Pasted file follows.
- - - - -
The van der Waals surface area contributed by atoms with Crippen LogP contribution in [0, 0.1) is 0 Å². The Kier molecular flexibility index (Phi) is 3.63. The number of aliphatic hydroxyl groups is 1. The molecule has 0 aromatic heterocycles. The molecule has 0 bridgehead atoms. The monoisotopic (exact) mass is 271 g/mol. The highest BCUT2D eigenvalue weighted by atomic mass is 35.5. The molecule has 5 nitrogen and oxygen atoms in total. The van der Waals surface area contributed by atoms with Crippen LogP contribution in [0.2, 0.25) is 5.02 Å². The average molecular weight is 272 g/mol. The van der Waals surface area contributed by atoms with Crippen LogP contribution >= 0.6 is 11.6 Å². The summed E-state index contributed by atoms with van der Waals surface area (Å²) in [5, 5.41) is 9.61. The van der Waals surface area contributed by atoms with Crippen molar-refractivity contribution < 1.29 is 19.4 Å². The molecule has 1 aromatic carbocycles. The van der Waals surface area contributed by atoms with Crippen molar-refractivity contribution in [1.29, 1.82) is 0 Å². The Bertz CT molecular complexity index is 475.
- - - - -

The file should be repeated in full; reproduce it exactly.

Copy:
The van der Waals surface area contributed by atoms with Crippen LogP contribution in [0, 0.1) is 0 Å². The Kier molecular flexibility index (Phi) is 3.63. The number of aliphatic hydroxyl groups is 1. The molecule has 0 aromatic heterocycles. The molecule has 0 bridgehead atoms. The monoisotopic (exact) mass is 271 g/mol. The highest BCUT2D eigenvalue weighted by atomic mass is 35.5. The molecule has 5 nitrogen and oxygen atoms in total. The van der Waals surface area contributed by atoms with Crippen LogP contribution in [0.2, 0.25) is 5.02 Å². The average molecular weight is 272 g/mol. The van der Waals surface area contributed by atoms with Crippen LogP contribution >= 0.6 is 11.6 Å². The summed E-state index contributed by atoms with van der Waals surface area (Å²) in [5, 5.41) is 9.61. The van der Waals surface area contributed by atoms with Crippen molar-refractivity contribution < 1.29 is 19.4 Å². The molecule has 1 aromatic carbocycles. The van der Waals surface area contributed by atoms with Crippen molar-refractivity contribution in [1.29, 1.82) is 0 Å². The Bertz CT molecular complexity index is 475.